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London, 2024

Kali Malone is an American composer and organist, better known for her slow, reflective and contemplative approach to creating a music which is often as much as a creative work than a space for internalisation and intimacy. Her latest project, All Life Long, released in the first quarter of 2024, looks at music from a trinity of perspectives; the pipe organ, the choir and the brass quintet. All works have been composed between 2020 and 2023, and recorded between France, Switzerland, the Netherlands, Sweden and the United States. With the help of Stephen O’Malley, as well as a plethora of talented artists, Malone has produced a piece of work which challenges the notion of time, tempo, duration and space. Through a constant reinterpretation of her works — as well as some traditional polyphonic music concepts — Malone opens new perceptions of sounds and structures. 


Malone treats her music through a prism which disperses her ideas either through the medium of the organ, the brass or the voice. In All Life Long, she creates connections between the instruments; through their common characteristics, some obvious and some less. Throughout the album, Malone’s music is paired with “The Crying Water” by Arthur Symons and Giorgio Agamben’s essay In Praise of Profanation. A quality that can be noted, in the title track for organ for instance, “All Life Long (for organ)”, is the percussive quality of the organ at the birth of each note, which can be heard thanks to the extreme slow tempo of the pieces. This slow motion allows almost each note played to be episodic — this is clearly observed in “Prisoned on Watery Shore”. If one thinks of Malone’s music as being slow, one can also perceive it as being spacious. “Slow of Faith” for instance, exemplifies how her approach allows space to be a musical component as important as tones. Some of the pieces are arranged for each of the musical mediums, and each time they emerge, a new personality for the music is revealed. “All Life Long (for voice)” is a contrasting work to its former arrangement for the organ. Each return to the keyboard creates a sort of refrain, in “Moving Forward” for instance, the narrative is evident and reflects the structural choices of Malone. After a brighter “Formation Flight”, “The Unification of Inner & Outer Life” eventually closes the album, returning to the central themes on the organ, on a soothing and mediative intention, central to the project.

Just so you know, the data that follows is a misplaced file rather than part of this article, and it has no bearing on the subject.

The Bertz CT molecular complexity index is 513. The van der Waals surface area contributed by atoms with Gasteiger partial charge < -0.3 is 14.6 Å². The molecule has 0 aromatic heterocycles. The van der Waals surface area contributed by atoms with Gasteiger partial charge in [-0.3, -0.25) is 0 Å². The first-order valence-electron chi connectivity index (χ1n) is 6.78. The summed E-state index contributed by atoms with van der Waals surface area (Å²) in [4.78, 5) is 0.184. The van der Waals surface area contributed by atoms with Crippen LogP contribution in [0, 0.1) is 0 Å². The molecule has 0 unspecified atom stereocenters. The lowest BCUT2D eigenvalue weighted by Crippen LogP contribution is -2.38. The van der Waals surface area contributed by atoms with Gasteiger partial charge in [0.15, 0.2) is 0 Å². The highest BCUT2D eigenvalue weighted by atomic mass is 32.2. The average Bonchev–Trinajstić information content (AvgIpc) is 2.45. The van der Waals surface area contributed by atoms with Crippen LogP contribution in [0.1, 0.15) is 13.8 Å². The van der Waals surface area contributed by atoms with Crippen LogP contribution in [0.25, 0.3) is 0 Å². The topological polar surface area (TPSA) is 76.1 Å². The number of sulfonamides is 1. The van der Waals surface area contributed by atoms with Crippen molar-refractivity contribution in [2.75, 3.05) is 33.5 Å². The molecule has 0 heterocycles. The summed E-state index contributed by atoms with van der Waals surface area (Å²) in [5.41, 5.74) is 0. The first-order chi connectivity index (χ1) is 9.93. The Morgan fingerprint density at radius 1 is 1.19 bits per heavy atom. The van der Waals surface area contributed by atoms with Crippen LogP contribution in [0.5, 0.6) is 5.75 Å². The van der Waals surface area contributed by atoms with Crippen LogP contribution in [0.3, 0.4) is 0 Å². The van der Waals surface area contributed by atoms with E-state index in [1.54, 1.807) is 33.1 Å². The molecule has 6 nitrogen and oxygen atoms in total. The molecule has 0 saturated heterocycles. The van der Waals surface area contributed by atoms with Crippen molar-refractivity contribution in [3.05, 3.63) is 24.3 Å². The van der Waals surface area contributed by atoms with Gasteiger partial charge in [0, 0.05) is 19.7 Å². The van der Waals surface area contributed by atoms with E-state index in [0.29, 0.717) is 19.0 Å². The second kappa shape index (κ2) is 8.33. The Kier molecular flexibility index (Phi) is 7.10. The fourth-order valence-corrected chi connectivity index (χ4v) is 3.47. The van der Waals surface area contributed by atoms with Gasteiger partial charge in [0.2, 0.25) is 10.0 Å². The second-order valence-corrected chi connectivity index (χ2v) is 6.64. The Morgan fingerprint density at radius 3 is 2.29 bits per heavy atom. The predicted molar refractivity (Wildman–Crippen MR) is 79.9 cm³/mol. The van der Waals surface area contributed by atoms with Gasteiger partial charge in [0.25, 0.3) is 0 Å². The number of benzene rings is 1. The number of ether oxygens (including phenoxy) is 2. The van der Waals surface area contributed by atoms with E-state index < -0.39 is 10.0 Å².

All Life Long is Malone’s second project centred around the organ after her very successful The Sacrificial Code. In it, the American composer approaches the musical concept of harmonic cycles in an ever-evolving motion, creating settlement as well as unsettlement impressions. If similar themes and patterns recur, they are never quite the same; repetition and variation battling against each other, instrumentations, timbres and forms providing diversification elements. From the choice of instrumentation and sounds, to the general atmosphere, alternating between austere and solemn, All Life Long resonates with mystery. Throughout this project, Malone shows the incredible potential of a very small founding base, and a lot of creativity in the craft. All Life Long is a must.

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